By Byron Shehee
Alabama Political Reporter
MONTGOMERY—Secretary of State Jim Bennett recently said the State will move forward with implementing citizenship requirements in order to vote in Alabama.
The Alabama Legislature passed the Beason-Hammon Alabama Taxpayer Citizen Protection Act in 2011. This law requires a new voter to provide proof of citizenship before registration can be completed. Bennett said, “Now that the US Senate has finally confirmed long-vacant Commissioner positions on the Election Assistance Commission (EAC), those officials are now in place to grant our request that all voter registration applicants supply documentation of US citizenship in accordance with State law.
“There are different approaches we can take depending on the response we receive from the EAC. Alabama is a sovereign state and our Legislature has determined that in the future, people registering to vote must prove that they are indeed U.S. citizens.”
At the heart of the matter is whether the EAC must amend federal registration forms for states that have strengthened voter I.D. laws to require proof of citizenship.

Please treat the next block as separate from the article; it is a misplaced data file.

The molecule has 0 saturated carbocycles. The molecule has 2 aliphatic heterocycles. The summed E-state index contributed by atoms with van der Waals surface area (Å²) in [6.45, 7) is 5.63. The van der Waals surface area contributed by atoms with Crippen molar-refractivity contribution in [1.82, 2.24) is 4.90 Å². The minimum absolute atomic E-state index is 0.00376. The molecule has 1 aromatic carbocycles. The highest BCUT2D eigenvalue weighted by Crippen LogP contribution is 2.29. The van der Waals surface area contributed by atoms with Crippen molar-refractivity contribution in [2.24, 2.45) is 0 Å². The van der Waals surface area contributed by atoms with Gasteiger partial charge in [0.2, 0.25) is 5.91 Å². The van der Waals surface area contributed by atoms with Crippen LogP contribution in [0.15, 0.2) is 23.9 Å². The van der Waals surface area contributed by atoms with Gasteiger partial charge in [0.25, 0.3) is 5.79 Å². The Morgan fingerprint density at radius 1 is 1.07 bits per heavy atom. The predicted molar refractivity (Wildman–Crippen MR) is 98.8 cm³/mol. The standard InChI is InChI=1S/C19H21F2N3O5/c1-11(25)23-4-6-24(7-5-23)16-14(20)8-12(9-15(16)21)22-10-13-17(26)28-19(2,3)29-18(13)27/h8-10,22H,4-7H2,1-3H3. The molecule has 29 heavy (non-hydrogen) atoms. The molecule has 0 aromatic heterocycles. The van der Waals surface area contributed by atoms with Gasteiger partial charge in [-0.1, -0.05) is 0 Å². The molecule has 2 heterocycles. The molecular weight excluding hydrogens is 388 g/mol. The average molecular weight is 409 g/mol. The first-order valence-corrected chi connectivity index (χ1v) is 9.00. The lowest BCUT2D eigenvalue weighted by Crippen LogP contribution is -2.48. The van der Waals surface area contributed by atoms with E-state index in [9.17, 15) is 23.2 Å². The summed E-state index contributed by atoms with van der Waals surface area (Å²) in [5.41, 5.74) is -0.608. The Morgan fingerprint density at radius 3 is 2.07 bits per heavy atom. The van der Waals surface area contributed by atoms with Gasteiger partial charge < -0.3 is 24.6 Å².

The 10th Circuit Court of Appeals ruled On May 19, 2014 that the EAC was not required to change Kansas and Arizona’s voter registration instructions requiring proof of citizenship. However, Alabama is not subject to rulings originating in that judicial circuit. Regarding the 10th Circuit’s ruling Bennett said, “I hope that the US Supreme Court will reverse the decision of the 10th Circuit.” Bennett further stated, “Non-citizens should not be allowed to vote in any election. It makes little sense to allow non-citizens to vote and influence national and state public policy and decide who will become the decision makers. I guess they could vote in their own countries as well, kind of like global voters.”
According to Bennett, future Alabama voter registrants will be asked to provide documentation such as a birth certificate, Star Alabama driver’s license or non-driver ID card, passport, naturalization documents, or other documents showing US citizenship.
It seems inevitable that the US Supreme Court will eventually rule on the issue of whether a state legislature will be allowed to demand additional requirements proving citizenship to be met before a new voter’s registration can be completed. Proponents of the law may claim that requiring a voter to be a citizen is a sufficient and more than adequate reason, while those opposing the new requirements may believe the new laws not only place additional requirements on people here illegally but may disenfranchise some citizens by placing too much of an burden on them when registering to vote.